My current work is focused on weed biology and weed management related to:
- forage crops
- lawns in urban green areas (including golf courses)
- fruit and berries
I also work with management of invasive alien plant species and herbicide resistance in weeds
Reusing soil can reduce environmental impacts associated with obtaining natural fresh soil during road construction and analogous activities. However, the movement and reuse of soils can spread numerous plant diseases and pests, including propagules of weeds and invasive alien plant species. To avoid the spread of barnyardgrass in reused soil, its seeds must be killed before that soil is spread to new areas. We investigated the possibility of thermal control of barnyardgrass seeds using a prototype of a stationary soil steaming device. One Polish and four Norwegian seed populations were examined for thermal sensitivity. To mimic a natural range in seed moisture content, dried seeds were moistened for 0, 12, 24, or 48 h before steaming. To find effective soil temperatures and whether exposure duration is important, we tested target soil temperatures in the range 60 to 99 C at an exposure duration of 90 s (Experiment 1) and exposure durations of 30, 90, or 180 s with a target temperature of 99 C (Experiment 2). In a third experiment, we tested exposure durations of 90, 180, and 540 s at 99 C (Experiment 3). Obtaining target temperatures was challenging. For target temperatures of 60, 70, 80, and 99 C, the actual temperatures obtained were 59 to 69, 74 to 76, 77 to 83, and 94 to 99 C, respectively. After steaming treatments, seed germination was followed for 28 d in a greenhouse. Maximum soil temperature affected seed germination, but exposure duration did not. Seed premoistening was of influence but varied among temperatures and populations. The relationships between maximum soil temperature and seed germination were described by a common dose–response function. Seed germination was reduced by 50% when the maximum soil temperature reached 62 to 68 C and 90% at 76 to 86 C. For total weed control, 94 C was required in four populations, whereas 79 C was sufficient in one Norwegian population.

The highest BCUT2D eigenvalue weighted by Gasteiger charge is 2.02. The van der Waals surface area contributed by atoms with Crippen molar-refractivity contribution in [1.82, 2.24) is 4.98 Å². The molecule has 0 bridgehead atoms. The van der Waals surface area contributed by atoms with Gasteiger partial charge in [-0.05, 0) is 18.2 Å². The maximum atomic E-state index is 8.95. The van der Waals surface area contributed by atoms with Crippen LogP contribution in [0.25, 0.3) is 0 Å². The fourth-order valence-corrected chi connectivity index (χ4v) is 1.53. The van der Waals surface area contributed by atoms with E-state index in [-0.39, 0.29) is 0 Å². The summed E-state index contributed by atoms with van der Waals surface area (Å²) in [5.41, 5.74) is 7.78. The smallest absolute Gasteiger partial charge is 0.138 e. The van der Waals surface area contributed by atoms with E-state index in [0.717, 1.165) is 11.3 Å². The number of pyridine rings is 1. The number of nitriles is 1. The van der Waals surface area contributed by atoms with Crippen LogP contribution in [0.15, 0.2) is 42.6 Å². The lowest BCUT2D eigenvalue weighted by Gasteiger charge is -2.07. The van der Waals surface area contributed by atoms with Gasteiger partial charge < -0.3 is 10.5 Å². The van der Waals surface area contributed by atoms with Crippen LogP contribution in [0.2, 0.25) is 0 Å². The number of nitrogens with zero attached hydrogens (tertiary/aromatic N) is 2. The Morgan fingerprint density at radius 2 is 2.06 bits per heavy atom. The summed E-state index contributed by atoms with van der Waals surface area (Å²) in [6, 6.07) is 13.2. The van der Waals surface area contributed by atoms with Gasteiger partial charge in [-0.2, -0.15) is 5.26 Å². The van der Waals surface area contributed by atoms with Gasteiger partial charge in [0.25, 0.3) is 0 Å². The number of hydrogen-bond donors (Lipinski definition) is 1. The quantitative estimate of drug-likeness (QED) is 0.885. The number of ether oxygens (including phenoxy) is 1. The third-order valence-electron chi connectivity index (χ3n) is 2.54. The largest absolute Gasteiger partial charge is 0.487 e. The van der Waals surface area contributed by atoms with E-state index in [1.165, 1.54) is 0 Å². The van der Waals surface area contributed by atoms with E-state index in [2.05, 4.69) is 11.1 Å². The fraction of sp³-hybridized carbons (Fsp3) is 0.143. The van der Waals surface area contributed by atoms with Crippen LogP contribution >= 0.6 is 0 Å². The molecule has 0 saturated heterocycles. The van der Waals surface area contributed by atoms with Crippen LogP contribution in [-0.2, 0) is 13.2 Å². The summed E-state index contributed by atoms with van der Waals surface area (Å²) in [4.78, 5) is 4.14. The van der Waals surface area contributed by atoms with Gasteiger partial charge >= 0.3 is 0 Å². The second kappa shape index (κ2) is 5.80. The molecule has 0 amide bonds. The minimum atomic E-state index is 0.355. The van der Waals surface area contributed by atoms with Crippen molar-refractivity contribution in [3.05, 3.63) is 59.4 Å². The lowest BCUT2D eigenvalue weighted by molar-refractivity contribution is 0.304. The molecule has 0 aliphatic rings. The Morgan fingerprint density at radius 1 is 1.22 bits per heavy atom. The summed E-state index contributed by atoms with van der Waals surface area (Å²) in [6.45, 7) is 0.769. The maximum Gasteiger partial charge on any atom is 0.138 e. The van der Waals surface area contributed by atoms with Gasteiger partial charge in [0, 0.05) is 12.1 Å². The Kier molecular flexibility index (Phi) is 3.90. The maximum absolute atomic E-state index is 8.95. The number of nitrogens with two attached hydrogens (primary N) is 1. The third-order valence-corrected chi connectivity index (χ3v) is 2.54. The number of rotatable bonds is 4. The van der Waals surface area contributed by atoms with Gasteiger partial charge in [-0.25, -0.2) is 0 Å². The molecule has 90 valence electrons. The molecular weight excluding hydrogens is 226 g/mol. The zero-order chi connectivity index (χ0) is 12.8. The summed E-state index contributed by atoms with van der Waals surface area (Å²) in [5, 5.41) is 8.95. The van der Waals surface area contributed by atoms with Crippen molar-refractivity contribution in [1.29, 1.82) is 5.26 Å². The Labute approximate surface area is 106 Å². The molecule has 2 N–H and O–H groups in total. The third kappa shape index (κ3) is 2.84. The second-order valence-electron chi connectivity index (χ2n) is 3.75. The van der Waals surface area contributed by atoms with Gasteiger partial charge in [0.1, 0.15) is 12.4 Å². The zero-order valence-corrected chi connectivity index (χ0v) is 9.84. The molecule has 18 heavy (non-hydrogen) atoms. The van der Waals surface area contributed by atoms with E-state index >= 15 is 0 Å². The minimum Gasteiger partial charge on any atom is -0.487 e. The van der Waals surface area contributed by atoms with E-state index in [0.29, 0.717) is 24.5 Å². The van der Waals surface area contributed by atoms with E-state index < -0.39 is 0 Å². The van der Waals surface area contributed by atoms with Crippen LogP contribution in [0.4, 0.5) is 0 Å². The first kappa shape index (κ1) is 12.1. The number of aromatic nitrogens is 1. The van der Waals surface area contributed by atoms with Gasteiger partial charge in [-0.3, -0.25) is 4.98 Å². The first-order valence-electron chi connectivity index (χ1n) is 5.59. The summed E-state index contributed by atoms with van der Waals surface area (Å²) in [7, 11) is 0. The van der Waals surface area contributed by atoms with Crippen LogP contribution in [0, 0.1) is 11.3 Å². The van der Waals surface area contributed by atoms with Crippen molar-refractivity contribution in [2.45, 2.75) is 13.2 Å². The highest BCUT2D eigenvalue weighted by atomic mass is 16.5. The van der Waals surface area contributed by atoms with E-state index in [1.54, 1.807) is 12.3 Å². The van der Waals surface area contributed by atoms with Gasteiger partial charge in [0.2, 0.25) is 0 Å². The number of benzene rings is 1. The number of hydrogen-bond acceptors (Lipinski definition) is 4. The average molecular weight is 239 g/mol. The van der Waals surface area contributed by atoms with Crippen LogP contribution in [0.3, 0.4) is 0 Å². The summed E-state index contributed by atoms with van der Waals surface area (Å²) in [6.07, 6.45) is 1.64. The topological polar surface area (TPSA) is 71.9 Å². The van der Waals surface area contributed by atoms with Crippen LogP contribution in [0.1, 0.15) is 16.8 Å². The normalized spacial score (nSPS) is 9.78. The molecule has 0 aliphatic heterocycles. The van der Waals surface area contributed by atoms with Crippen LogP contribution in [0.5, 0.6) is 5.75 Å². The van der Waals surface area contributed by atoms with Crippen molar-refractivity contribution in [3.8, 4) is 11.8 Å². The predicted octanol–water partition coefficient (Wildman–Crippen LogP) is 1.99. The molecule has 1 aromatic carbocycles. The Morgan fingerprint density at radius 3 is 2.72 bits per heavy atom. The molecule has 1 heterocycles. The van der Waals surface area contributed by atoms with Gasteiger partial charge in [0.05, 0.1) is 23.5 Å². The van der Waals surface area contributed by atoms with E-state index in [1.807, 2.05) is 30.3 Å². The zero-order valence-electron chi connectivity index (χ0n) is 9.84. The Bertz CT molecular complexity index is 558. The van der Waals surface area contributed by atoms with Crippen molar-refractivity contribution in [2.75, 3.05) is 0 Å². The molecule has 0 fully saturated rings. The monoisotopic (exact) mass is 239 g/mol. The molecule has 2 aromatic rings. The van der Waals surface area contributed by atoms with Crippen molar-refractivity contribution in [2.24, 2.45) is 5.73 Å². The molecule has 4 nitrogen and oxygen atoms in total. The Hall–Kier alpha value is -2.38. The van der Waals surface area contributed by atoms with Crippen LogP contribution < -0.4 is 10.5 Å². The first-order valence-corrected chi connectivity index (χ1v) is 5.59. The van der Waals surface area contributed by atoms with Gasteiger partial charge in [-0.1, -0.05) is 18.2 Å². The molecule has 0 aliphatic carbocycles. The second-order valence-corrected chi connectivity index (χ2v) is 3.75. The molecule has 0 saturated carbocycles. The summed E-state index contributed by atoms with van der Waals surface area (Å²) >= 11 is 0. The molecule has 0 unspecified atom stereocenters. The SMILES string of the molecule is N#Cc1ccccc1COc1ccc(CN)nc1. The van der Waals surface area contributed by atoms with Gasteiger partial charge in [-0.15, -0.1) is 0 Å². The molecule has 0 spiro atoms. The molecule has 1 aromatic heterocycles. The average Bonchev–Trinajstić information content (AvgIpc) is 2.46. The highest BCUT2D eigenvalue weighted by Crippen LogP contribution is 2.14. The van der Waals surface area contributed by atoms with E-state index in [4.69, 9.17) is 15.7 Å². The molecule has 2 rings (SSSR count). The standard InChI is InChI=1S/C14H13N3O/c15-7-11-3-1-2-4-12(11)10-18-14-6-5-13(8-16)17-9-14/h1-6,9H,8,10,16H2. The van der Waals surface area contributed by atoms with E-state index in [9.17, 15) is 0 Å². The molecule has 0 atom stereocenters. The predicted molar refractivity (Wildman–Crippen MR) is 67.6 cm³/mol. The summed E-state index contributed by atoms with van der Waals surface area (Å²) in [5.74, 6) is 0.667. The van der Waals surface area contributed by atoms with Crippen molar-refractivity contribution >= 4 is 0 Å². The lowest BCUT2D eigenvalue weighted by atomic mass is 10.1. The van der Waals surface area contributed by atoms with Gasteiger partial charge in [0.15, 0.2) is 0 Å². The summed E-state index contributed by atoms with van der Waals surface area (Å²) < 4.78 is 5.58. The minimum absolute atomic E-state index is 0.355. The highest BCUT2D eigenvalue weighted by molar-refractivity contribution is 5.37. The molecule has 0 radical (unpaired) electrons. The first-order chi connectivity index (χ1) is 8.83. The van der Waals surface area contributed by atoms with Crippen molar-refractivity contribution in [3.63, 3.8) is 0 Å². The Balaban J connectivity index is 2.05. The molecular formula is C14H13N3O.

Poster – Steam Soil Disinfestation to Control Bromus sterilis and Echinochloa crus-galli
Zahra Bitarafan, Wiktoria Kaczmarek-Derda, Carl Emil Øyri, ...
Soil disinfestation by steaming is being reconsidered for its efficiency in controlling or even eradicating pathogens, nematodes and weed seeds, particularly to avoid excess use of pesticides. Most weeds within a field result from seeds in the soil seedbank and therefore management of weed seeds in the soil seedbank offers practical long-term management of weeds, especially those difficult to control. We investigated the possibility of thermal control of seeds of grass weeds Bromus sterilis (barren brome) and Echinochloa crus-galli (barnyardgrass) using a prototype of a soil steaming device. Five different soil temperatures of 60, 70, 80, 90 and 99°C with an exposure duration of 3 min were tested. Four replications of 50 seeds of each species were placed in polypropylene-fleece bags. Bags in the same replicate of each target temperature were placed at the bottom of one plastic perforated basket container and covered by a 7-cm soil layer. Each basket was placed in the steaming container and steam was released from the top and vacuumed from the bottom of the container. Soil temperature was monitored by 10 thermocouples and steaming was stopped when 5 of the thermocouples had reached the target temperature. The basket was then removed from the steaming container after 3 min exposure time. Bags were taken out, opened, placed on soil surface in pots and covered by a thin layer of soil. Seed germination was followed for 8 weeks in the greenhouse. Non-steamed seeds were used as controls. It was shown that soil temperatures of 60, 70, 80, 90 and 99°C lasting for 3 min reduced the seed germination of barren brome by 83, 100, 100, 95 and 100% and seed germination of barnyardgrass by 74, 69, 83, 89 and 100% respectively, compared to the controls. Germination rate of control seeds were 94 and 71% for barren brome and barnyardgrass, respectively. These results show a promising seed mortality level of these two weed species by steaming and that steam is a potential method to control weed seeds, however further studies are needed to investigate the effect of other factors such as soil type and moisture content. Keywords: Non-chemical weed control, thermal soil disinfection, weed seedbank
No abstract has been registered